Last year, two weeks before Christmas, Travis Kalanick flew in to New Delhi for meetings. Accompanying the Uber CEO were his then No. 2 and Uber’s president Jeff Jones, and Rachel Whetstone, head of public policy and communications. They were to meet a small group of editors for dinner. I was part of the invitees.
Minutes before he walked in, Kalanick’s handler sprung a Chatham House rules condition: journalists could use any information from the meeting but not attribute it anyone. We editors were unhappy, and one even decided not to attend.
Cut to six months later. Jones and Whetstone are no longer with Uber and Kalanick, reports indicate, may be asked to take a break from his CEO job at Uber. Jones quit in March citing differences over “beliefs and the approach to leadership” and Whetstone left less than a month after.
Ride-hailing leader Uber is being put through the wringer in the US with scandals rocking the company one after another. A board meeting yesterday is said to have accepted all the recommendations of a committee tasked with probing the company’s trouble culture. On the cards may even be a resignation by Emil Michael, Kalanick’s right-hand man, and Kalanick himself going on a leave of absence of three months.
Uber has not made any announcement after the board meeting and is expected to do so before employees on Tuesday.
How does the Uber HQ being roiled affect its operations in India, its second biggest market by number of rides after the US?
At the mid-December dinner was another key Uber executive: India CEO Amit Jain. His fate, people familiar with the company said, may not to be affected despite a 2014 rape case in New Delhi being among the recent controversies that has come up at the Uber headquarters. President of business for Asia Pacific Eric Alexander, who was deeply involved with setting up Uber in India, is yet another casualty of alleged wrongdoings at the company. Recode reported that Alexander’s exit from the company may have been linked to obtaining the medical records and case file of a woman raped in an Uber cab in New Delhi in December 2014.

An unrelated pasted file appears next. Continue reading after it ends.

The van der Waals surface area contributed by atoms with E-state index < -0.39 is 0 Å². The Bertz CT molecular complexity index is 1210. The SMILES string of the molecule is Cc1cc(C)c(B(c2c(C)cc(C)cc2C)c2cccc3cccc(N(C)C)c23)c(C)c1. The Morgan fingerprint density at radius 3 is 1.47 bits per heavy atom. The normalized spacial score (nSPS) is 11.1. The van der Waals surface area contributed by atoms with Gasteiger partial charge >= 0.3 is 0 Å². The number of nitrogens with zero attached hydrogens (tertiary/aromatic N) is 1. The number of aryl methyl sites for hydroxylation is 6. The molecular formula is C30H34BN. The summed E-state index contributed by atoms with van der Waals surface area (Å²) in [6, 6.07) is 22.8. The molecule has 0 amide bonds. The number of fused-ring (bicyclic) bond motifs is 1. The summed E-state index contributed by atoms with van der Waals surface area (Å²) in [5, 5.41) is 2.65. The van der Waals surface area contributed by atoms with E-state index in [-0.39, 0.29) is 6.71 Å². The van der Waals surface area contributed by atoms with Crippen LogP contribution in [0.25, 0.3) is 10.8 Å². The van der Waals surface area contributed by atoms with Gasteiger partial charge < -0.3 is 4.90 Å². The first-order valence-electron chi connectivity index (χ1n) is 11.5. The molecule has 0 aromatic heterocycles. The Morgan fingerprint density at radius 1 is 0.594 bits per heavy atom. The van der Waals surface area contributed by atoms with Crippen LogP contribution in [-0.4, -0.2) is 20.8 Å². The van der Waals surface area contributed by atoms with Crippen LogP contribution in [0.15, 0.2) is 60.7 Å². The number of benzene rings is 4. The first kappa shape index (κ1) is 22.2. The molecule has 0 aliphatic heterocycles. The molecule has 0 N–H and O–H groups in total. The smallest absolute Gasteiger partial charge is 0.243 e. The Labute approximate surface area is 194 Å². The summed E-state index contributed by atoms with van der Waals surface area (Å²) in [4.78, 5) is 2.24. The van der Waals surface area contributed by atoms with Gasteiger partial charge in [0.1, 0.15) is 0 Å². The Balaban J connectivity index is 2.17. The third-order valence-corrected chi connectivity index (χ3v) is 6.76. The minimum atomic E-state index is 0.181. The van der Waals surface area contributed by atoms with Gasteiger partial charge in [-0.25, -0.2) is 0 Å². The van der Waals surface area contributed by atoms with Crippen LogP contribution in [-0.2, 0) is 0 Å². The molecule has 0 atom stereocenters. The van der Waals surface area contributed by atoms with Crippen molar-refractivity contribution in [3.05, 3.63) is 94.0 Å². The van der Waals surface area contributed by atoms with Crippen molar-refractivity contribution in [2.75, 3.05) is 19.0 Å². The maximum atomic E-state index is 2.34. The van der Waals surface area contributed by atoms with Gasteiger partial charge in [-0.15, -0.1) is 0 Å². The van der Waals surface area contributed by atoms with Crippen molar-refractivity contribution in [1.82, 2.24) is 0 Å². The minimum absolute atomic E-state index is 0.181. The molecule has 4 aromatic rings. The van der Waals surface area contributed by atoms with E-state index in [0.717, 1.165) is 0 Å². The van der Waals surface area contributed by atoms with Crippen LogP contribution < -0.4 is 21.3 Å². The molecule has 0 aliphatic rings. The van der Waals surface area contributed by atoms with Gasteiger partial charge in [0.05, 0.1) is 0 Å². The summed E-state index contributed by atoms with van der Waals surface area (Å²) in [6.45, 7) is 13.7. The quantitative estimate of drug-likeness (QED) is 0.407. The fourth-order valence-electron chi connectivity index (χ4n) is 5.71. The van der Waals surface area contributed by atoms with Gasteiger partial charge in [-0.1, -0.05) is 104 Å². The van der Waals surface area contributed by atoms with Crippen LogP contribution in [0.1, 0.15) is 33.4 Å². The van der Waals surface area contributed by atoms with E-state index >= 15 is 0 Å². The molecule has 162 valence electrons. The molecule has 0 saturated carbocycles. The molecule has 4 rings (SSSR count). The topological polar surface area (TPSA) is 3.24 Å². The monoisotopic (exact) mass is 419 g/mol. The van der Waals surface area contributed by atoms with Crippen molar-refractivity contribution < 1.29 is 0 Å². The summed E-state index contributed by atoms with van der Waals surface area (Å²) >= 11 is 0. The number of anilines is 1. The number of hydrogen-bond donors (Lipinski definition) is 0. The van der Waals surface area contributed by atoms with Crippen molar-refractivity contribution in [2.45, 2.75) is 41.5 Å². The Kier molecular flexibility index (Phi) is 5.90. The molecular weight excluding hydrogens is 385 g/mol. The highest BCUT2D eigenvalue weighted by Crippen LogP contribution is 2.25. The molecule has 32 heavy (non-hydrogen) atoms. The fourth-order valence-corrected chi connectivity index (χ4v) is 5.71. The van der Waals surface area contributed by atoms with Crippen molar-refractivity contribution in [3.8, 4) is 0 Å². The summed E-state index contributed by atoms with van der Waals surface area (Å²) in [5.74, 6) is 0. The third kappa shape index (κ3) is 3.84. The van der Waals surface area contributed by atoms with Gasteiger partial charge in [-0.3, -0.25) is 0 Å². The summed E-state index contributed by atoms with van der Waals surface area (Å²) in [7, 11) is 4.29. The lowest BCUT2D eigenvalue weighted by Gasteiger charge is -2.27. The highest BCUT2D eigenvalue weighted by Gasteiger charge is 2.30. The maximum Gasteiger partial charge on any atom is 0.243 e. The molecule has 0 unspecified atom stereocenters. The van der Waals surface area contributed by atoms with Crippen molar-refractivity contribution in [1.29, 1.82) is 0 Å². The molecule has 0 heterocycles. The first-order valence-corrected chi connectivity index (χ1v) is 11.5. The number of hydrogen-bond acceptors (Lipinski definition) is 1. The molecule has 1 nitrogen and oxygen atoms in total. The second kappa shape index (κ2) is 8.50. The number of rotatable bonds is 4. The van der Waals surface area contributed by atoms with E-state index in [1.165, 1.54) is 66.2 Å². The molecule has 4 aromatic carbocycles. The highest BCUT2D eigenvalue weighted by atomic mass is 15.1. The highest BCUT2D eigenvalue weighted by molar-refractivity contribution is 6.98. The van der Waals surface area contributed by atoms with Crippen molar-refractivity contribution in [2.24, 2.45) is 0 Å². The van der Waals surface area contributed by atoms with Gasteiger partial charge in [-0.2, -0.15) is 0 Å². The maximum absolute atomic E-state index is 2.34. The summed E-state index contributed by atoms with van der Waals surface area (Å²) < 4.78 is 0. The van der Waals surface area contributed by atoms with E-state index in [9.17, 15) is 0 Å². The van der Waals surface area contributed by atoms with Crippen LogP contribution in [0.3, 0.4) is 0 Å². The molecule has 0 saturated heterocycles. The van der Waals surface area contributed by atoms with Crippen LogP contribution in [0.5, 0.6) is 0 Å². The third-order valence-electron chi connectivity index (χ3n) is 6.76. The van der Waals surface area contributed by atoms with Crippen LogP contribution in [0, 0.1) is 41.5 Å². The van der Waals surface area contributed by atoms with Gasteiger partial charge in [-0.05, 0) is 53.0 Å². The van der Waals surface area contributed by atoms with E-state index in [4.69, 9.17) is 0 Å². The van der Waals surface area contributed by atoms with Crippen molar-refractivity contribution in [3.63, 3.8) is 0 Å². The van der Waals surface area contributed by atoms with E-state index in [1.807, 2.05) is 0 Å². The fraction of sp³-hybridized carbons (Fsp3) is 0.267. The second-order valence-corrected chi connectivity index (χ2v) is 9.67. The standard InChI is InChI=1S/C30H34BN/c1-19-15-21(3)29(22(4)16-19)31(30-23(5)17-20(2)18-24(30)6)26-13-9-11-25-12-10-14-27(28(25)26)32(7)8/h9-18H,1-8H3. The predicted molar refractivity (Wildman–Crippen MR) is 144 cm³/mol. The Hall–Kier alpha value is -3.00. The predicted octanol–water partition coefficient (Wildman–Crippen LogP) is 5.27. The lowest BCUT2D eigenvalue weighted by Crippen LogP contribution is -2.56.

Jain joined in June 2015 and it is not clear whether Alexander obtained the documents — supposed to be private and part of the investigation — under the Indian CEO’s tenure. Jain reports to Andrew Macdonald, regional general manager, Asia Pacific and Latin America. The India CEO has Kalanick’s ear on most things on operations here and shares a personal rapport with him over time spent in Los Angeles. An alum of IIT Delhi and Stanford University, Jain spent years there with stints at Rent.com, TPG Capital, and McKinsey.
But, Uber India’s image will definitely take a hit. Rival Ola has already slammed Uber after it came to light that Alexander had obtained case papers from India in the rape case.
A lawyer said the revelations of misdemeanours at Uber in the US will be noticed in India. Whenever a company board decides to suspend or permanently remove an executive, it has to be detailed out, Rajan Nair, a Supreme Court advocate said. “In Uber’s case, policies on sexual harassment will be similar worldwide, and if the company hasn’t been able address that in the home country, it will definitely impact pending cases in India or anywhere else in the world,” he said. “The court always looks at other matters or concern raised on a company in other parts of the world.”
Uber is fighting both Ola and Meru Cabs in Indian courts, and has battled taxi drivers and state administrations. Worse still, the Delhi rape victim’s attorney has indicated that another case against Uber may be in the making. He is “investigating and researching all potential avenues to address this situation and expect to have more information next week,” he told USA Today.
Correction: The story was updated at 8:45am June 13, 2017 to say that Uber India CEO Amit Jain reports to Alan Macdonald, regional general manager, Asia Pacific and Latin America. It earlier said Jain reported to Eric Alexander, president of business for Asia. The reporting error is regretted.
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